This chapter narrates the history of the almost a century-long work on the phagocyte NADPH oxidase, from the first report on the “respiration” of dog leukocytes phagocytizing bacteria (1932) to the contemporary efforts to predict and solve the structure of the enzyme. The main stations on this stellar road are discussed within their historical context, not omitting the occasional wrong turns and dead ends. The first pivotal findings were that the enzyme used NADPH as reducing power and that the primary product was superoxide, a radical differing from molecular oxygen by the mere addition of a single electron. Solving the intricacies of this “modest” chemical reaction rested on basic discoveries made at the laboratory bench, combined with work on the genetic basis and clinical aspects of chronic granulomatous disease. The most significant discoveries were: the flavoprotein nature of the enzyme; identification and purification of cytochrome b558; cloning of Nox2 and p22phox; the bis-heme motif; presence of all redox centers in Nox2; design of the cell-free system; discovery and identification of the cytosolic components; cloning of p47phox and p67phox; involvement of Rac and RhoGDI, and solving the mechanism of the assembly of the functionally active NADPH oxidase complex.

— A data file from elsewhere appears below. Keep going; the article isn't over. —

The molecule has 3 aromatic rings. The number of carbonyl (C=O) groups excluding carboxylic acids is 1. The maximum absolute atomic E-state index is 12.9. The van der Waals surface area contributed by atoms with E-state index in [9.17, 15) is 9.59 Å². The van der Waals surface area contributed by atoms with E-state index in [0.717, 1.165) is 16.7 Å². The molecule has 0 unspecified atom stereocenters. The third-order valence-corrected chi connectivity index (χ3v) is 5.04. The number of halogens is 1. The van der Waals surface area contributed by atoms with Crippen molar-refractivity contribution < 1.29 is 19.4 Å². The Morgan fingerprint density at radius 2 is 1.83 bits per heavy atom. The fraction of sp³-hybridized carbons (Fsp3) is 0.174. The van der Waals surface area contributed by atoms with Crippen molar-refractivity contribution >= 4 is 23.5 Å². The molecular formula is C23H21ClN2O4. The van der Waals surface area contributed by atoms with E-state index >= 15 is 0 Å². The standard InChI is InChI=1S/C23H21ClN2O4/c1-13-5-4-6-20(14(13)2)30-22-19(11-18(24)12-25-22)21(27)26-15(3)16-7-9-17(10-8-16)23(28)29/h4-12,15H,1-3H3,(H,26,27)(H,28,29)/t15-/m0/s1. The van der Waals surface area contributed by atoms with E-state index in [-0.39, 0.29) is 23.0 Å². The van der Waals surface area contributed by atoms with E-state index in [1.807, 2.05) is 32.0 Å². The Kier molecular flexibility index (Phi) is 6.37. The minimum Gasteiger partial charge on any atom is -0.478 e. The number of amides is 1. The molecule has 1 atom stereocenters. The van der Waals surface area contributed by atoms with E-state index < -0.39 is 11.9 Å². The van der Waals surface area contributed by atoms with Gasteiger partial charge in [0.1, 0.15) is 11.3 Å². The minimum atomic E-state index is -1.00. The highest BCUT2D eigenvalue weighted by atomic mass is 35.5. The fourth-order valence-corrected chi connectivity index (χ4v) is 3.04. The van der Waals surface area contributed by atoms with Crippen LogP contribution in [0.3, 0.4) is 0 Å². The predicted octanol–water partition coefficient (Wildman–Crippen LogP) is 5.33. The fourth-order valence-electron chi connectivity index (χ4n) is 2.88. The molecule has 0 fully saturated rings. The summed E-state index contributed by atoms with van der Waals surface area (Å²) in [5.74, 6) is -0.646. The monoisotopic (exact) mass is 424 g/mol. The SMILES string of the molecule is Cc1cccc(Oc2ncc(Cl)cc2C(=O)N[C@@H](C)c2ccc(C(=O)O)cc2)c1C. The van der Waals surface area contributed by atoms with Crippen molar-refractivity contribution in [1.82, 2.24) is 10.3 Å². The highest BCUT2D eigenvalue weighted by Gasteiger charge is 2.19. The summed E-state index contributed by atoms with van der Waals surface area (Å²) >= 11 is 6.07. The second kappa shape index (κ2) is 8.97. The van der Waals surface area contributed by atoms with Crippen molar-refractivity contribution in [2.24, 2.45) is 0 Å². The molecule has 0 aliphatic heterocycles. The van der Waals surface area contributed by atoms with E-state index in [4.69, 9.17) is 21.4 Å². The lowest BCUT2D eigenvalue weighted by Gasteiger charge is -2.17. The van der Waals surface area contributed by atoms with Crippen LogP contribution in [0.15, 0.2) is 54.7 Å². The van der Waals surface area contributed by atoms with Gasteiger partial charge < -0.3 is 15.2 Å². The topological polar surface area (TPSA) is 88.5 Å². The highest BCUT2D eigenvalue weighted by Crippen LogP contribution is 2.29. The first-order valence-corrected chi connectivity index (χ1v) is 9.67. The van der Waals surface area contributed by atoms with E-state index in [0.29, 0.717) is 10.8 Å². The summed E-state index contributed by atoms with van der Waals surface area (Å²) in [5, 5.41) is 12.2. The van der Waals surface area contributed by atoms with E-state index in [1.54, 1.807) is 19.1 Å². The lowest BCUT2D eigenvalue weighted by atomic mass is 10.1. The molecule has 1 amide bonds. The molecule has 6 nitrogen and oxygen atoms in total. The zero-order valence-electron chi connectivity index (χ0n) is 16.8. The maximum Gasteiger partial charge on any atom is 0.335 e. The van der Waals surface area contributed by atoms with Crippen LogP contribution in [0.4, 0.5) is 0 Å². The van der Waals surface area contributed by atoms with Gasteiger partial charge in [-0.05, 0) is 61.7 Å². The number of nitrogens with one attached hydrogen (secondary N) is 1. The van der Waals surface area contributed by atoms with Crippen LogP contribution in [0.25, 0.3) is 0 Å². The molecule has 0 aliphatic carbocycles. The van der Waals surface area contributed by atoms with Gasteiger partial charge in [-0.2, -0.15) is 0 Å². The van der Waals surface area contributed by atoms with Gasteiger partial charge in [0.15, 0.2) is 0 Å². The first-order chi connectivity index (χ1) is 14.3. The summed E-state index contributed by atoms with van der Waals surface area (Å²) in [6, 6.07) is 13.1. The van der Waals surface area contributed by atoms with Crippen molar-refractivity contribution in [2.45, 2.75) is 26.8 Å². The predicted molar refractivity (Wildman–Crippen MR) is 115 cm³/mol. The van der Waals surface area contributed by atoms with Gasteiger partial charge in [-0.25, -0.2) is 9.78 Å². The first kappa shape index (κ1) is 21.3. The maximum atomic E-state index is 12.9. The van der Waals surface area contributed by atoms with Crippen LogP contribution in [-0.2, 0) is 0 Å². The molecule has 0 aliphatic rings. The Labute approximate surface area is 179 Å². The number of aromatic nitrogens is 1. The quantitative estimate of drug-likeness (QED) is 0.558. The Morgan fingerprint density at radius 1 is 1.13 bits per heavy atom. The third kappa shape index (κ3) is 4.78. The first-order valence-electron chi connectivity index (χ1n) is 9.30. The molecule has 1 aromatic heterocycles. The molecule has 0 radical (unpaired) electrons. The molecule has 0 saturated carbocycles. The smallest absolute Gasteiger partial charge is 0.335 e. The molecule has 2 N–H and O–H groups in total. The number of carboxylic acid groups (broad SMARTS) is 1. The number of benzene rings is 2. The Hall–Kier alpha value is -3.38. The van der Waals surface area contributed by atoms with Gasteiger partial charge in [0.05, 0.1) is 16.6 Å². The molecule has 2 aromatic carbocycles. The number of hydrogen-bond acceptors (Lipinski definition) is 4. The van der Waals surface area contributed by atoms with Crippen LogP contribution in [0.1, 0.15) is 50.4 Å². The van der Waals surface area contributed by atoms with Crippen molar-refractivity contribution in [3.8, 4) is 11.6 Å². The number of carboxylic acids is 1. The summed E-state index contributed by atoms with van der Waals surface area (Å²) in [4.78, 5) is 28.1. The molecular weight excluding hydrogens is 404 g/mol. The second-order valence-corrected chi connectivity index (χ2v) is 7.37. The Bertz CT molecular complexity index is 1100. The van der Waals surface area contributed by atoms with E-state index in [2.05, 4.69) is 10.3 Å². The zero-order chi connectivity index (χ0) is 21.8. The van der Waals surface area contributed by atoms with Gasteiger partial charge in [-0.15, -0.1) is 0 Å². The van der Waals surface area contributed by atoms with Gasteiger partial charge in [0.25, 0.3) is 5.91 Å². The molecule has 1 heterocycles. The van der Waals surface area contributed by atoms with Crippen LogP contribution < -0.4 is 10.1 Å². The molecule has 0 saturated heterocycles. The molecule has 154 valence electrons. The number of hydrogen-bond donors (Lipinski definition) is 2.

|Title of host publication||NADPH Oxidases Revisited|
|Subtitle of host publication||From Function to Structure|
|Publisher||Springer International Publishing|
|Number of pages||61|
|State||Published - 1 Jan 2023|
- Cytochrome b558
- NADPH oxidase